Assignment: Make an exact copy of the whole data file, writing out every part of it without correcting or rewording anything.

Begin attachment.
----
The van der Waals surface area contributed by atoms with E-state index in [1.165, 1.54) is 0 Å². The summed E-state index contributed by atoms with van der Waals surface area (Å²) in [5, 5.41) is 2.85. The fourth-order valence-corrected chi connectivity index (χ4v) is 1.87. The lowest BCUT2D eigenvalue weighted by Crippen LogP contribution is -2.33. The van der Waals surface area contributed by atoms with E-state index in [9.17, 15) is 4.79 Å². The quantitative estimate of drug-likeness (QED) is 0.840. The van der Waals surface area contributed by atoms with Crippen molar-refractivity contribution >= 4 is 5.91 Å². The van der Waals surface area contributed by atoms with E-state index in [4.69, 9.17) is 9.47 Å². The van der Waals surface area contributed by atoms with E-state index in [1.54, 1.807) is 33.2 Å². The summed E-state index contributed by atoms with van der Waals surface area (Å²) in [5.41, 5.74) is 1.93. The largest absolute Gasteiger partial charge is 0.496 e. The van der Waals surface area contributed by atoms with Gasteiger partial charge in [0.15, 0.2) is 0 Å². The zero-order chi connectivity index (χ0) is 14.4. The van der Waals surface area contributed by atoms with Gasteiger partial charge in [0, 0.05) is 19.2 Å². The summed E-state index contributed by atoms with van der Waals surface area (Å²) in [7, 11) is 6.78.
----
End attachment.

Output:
The van der Waals surface area contributed by atoms with E-state index in [1.165, 1.54) is 0 Å². The summed E-state index contributed by atoms with van der Waals surface area (Å²) in [5, 5.41) is 2.85. The fourth-order valence-corrected chi connectivity index (χ4v) is 1.87. The lowest BCUT2D eigenvalue weighted by Crippen LogP contribution is -2.33. The van der Waals surface area contributed by atoms with E-state index in [9.17, 15) is 4.79 Å². The quantitative estimate of drug-likeness (QED) is 0.840. The van der Waals surface area contributed by atoms with Crippen molar-refractivity contribution >= 4 is 5.91 Å². The van der Waals surface area contributed by atoms with E-state index in [4.69, 9.17) is 9.47 Å². The van der Waals surface area contributed by atoms with E-state index in [1.54, 1.807) is 33.2 Å². The summed E-state index contributed by atoms with van der Waals surface area (Å²) in [5.41, 5.74) is 1.93. The largest absolute Gasteiger partial charge is 0.496 e. The van der Waals surface area contributed by atoms with Gasteiger partial charge in [0.15, 0.2) is 0 Å². The zero-order chi connectivity index (χ0) is 14.4. The van der Waals surface area contributed by atoms with Gasteiger partial charge in [0, 0.05) is 19.2 Å². The summed E-state index contributed by atoms with van der Waals surface area (Å²) in [7, 11) is 6.78.